(d) biasing means urging the primary piston towards engagement with said valve seat;
(e) back pressure absorption means comprising a pilot pressure actuatable secondary piston, operatively associated with, and relatively movable with respect to, said primary piston for reducing the effect of back pressure otherwise additive to the force of said biasing means to urge the primary piston toward the valve seat.
Description
DESCRIPTION

1. Technical Field

The present invention relates generally to flow control valves and in particular to pilot assisted pressure relief valves.

2. Background Art

Pilot-assisted pressure relief valves, often called overcenter or holding valves, are used to control fluid flow to and from an actuator and to hydraulically lock the actuator in position when fluid flow is terminated. The valve prevents load induced "runaway" and provides a static overload relief function. Prior valves have also included a check valve section that allows flow to proceed unimpeded, from the source to the actuator but prevents fluid flow from the actuator to the source.

One common application for this type of valve is the control of fluid flow to an actuator used for operating a boom assembly. In order to raise the boom assembly, fluid is directed to the boom actuator via the check valve section of the pilot-assisted relief valve. As soon as flow terminates, the check valve operates to prevent return fluid flow from the actuator to the source and in this way the load is locked in position.

A presently available valve of this type comprises a valve body defining an internal bore that slidably supports an elongate piston. A spring loaded valve seat is mounted at one end of the valve body bore and is engageable with the piston. The piston and valve seat cooperate to control fluid flow between spaced ports formed in the valve body. A portion of the valve engaging end of the piston is exposed to fluid pressure present in one set of ports. This fluid pressure develops a force on the piston which urges it towards an open position, (i.e. away from the valve seat). An adjustable spring housed at the opposite end of the valve body opposes this fluid force and maintains piston closure until the fluid force exceeds the spring force and hence, determines the relief valve setting of the valve. Should an excessively high or overload pressure be encountered, the piston will move from its valve seat and allow fluid flow to the source until the pressure is reduced below the relief setting.

The piston includes an external shoulder that defines an effective pressure area to which a pilot pressure is applied by way of a pilot pressure passage formed in the valve body. The applied pilot pressure exerts a force on the primary piston in opposition to the spring force. By selectively applying the pilot pressure to this pressure area on the control piston, controlled opening of the valve can be achieved to allow fluid flow from the actuator to the source and thus, effect lowering of the boom assembly. If the pilot pressure flow is terminated, the piston will immediately reclose and prevent further flow from the actuator. Should the load begin to "run away," the primary piston will throttle or terminate the flow due to the reduced force on the effective pressure area defined on the valve engaging end of the piston.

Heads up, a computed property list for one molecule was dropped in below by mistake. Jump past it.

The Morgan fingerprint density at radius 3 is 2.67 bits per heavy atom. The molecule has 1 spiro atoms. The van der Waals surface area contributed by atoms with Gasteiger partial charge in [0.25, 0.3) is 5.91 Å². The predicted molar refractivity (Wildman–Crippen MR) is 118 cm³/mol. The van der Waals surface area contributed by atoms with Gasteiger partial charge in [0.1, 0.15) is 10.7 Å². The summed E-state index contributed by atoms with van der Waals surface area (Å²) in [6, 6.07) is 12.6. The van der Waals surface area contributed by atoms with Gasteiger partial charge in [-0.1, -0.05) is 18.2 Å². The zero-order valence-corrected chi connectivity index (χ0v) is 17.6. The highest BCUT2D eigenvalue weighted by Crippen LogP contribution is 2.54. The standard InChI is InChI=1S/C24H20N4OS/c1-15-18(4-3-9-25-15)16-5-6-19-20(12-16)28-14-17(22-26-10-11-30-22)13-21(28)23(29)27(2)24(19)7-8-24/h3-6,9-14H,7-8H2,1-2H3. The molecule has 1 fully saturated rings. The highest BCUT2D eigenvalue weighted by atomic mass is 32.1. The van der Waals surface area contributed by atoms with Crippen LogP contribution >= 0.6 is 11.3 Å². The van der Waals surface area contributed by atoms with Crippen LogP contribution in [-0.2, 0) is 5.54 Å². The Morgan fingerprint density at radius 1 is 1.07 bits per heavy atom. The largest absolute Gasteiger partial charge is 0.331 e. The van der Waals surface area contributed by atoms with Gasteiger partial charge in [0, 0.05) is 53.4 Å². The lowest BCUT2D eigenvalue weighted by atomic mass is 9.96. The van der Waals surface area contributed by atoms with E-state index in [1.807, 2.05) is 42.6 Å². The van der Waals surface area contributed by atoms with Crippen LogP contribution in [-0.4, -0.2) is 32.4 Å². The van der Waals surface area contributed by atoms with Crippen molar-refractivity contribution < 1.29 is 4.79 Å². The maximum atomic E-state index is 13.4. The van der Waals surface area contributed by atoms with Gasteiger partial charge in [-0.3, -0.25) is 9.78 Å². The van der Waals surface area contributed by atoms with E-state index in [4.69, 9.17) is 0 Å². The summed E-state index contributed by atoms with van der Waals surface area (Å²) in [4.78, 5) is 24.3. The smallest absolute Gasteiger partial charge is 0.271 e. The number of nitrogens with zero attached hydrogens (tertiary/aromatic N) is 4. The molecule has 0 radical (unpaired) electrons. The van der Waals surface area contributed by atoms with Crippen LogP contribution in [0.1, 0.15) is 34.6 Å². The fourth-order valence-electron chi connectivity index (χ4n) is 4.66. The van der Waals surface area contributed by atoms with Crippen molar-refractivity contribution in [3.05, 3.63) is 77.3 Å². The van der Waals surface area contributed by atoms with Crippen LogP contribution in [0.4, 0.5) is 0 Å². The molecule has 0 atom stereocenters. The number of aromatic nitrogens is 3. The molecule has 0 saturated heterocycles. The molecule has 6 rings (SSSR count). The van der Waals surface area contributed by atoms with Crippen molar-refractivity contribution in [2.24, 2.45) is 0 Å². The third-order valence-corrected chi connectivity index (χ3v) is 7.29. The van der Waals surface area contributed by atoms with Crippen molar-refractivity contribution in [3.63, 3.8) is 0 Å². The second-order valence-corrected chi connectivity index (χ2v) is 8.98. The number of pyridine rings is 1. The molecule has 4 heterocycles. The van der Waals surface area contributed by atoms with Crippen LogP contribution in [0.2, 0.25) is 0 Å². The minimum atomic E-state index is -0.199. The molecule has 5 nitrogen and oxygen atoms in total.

Generally the effective pressure area defined by the piston shoulder is substantially larger than the effective pressure area defined on the valve engaging end of the piston so that relatively low pilot pressures can exert substantial forces and overcome the spring force. In the commercially available valve, the ratio between the pilot pressure area and the relief pressure area is in the order of 4:1. With this configuration, a 100 p.s.i. pilot pressure produces a force on the piston equivalent to that produced by a 400 psi fluid pressure on the valve seat engaging end of the piston. Put another way, a 100 psi pilot pressure reduces the effective relief setting of the valve by 400 psi.

For most applications, the present valve performed satisfactorily. It has been found, however, that in an application in which high system back pressures are encountered, the effective relief setting of the valve is disproportionately changed with increasing back pressure. Whenever the primary piston opens to allow flow between the ports, fluid fills the primary piston bore and the spring chamber in the valve. Should back pressure develop, the fluid in the piston bore and spring chamber will pressurize to the system back pressure and will exert a force on the spring end of the piston (which has a larger diameter than the flow controlling end). Due to the piston configuration, the system back pressure is amplified in the same ratio as pilot pressure. For the valve discussed above, a system back pressure of 100 psi will be manifested as a 400 psi increase in the relief setting of the valve.

DISCLOSURE OF INVENTION

The present invention provides a new and improved pilot assisted pressure relief valve in which fluid forces generated by system back pressure do not disproportionately increase the effective relief setting of the valve.

According to a preferred embodiment, the valve comprises a valve body, a primary piston slidably supported within the body, a valve seat engageable with the piston for controlling fluid flow between spaced ports formed in the valve body and a pilot pressure operated secondary piston for applying forces to the primary piston. The ports in the valve body preferably extend radially from an outer surface of the valve body to the internal bore and are arranged as a first and second plurality of ports, axially spaced from each other. An adjustable biasing arrangement, preferably a resilient compression spring acts between the primary piston and the valve body and urges the piston towards engagement with the valve seat.

The primary piston is tubular, includes a through bore and is slidably supported in an elongate, stepped bore defined by the valve body. The valve seat is mounted at one end of the valve body bore and to one side of the first set of ports. One end of the primary piston defines a valve seat engaging surface which when engaging the valve seat seals off communication between the first set of ports and the interior of the valve. The valve seat engaging end of the piston defines an effective pressure area exposed to fluid pressure at the first set of ports. Fluid at these ports developes a force on the primary piston urging it in a direction away from the valve seat.